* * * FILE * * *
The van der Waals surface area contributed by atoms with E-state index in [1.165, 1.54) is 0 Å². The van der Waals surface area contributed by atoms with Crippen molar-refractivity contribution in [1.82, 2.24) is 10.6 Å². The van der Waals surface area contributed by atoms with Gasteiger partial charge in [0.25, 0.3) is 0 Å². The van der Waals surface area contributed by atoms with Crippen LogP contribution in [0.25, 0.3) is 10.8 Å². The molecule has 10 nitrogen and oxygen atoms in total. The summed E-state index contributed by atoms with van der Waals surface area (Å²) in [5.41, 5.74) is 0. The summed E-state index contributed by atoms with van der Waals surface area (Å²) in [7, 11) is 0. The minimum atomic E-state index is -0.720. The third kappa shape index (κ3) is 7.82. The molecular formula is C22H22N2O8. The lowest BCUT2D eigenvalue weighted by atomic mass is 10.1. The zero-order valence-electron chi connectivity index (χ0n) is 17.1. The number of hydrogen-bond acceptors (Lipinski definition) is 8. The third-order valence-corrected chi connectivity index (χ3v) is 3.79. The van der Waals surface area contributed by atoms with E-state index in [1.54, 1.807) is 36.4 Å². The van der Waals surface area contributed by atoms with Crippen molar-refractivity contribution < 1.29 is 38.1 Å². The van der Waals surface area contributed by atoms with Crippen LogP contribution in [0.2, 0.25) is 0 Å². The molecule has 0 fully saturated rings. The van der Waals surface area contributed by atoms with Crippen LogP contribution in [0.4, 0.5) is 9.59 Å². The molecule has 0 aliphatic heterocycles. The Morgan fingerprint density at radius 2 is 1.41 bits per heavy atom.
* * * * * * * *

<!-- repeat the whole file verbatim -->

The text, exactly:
The van der Waals surface area contributed by atoms with E-state index in [1.165, 1.54) is 0 Å². The van der Waals surface area contributed by atoms with Crippen molar-refractivity contribution in [1.82, 2.24) is 10.6 Å². The van der Waals surface area contributed by atoms with Gasteiger partial charge in [0.25, 0.3) is 0 Å². The van der Waals surface area contributed by atoms with Crippen LogP contribution in [0.25, 0.3) is 10.8 Å². The molecule has 10 nitrogen and oxygen atoms in total. The summed E-state index contributed by atoms with van der Waals surface area (Å²) in [5.41, 5.74) is 0. The summed E-state index contributed by atoms with van der Waals surface area (Å²) in [7, 11) is 0. The minimum atomic E-state index is -0.720. The third kappa shape index (κ3) is 7.82. The molecular formula is C22H22N2O8. The lowest BCUT2D eigenvalue weighted by atomic mass is 10.1. The zero-order valence-electron chi connectivity index (χ0n) is 17.1. The number of hydrogen-bond acceptors (Lipinski definition) is 8. The third-order valence-corrected chi connectivity index (χ3v) is 3.79. The van der Waals surface area contributed by atoms with E-state index in [1.54, 1.807) is 36.4 Å². The van der Waals surface area contributed by atoms with Crippen molar-refractivity contribution < 1.29 is 38.1 Å². The van der Waals surface area contributed by atoms with Crippen LogP contribution in [0.2, 0.25) is 0 Å². The molecule has 0 fully saturated rings. The van der Waals surface area contributed by atoms with Crippen LogP contribution in [0.4, 0.5) is 9.59 Å². The molecule has 0 aliphatic heterocycles. The Morgan fingerprint density at radius 2 is 1.41 bits per heavy atom.